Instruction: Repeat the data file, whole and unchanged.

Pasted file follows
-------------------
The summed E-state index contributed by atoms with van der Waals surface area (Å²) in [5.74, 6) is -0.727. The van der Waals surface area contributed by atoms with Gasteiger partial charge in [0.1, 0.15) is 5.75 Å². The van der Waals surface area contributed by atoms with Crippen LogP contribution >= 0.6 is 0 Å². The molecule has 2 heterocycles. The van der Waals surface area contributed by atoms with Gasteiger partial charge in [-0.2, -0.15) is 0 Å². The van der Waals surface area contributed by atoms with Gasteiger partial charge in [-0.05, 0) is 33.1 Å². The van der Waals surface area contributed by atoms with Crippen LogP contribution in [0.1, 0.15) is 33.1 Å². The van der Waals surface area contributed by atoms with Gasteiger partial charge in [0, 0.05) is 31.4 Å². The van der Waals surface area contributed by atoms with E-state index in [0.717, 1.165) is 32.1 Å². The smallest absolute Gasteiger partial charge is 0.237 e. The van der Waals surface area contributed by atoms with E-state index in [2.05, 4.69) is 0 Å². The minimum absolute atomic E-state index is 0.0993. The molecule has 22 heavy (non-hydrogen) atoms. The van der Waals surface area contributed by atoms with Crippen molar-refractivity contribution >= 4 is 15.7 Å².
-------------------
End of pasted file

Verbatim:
The summed E-state index contributed by atoms with van der Waals surface area (Å²) in [5.74, 6) is -0.727. The van der Waals surface area contributed by atoms with Gasteiger partial charge in [0.1, 0.15) is 5.75 Å². The van der Waals surface area contributed by atoms with Crippen LogP contribution >= 0.6 is 0 Å². The molecule has 2 heterocycles. The van der Waals surface area contributed by atoms with Gasteiger partial charge in [-0.2, -0.15) is 0 Å². The van der Waals surface area contributed by atoms with Gasteiger partial charge in [-0.05, 0) is 33.1 Å². The van der Waals surface area contributed by atoms with Crippen LogP contribution in [0.1, 0.15) is 33.1 Å². The van der Waals surface area contributed by atoms with Gasteiger partial charge in [0, 0.05) is 31.4 Å². The van der Waals surface area contributed by atoms with E-state index in [0.717, 1.165) is 32.1 Å². The smallest absolute Gasteiger partial charge is 0.237 e. The van der Waals surface area contributed by atoms with E-state index in [2.05, 4.69) is 0 Å². The minimum absolute atomic E-state index is 0.0993. The molecule has 22 heavy (non-hydrogen) atoms. The van der Waals surface area contributed by atoms with Crippen molar-refractivity contribution >= 4 is 15.7 Å².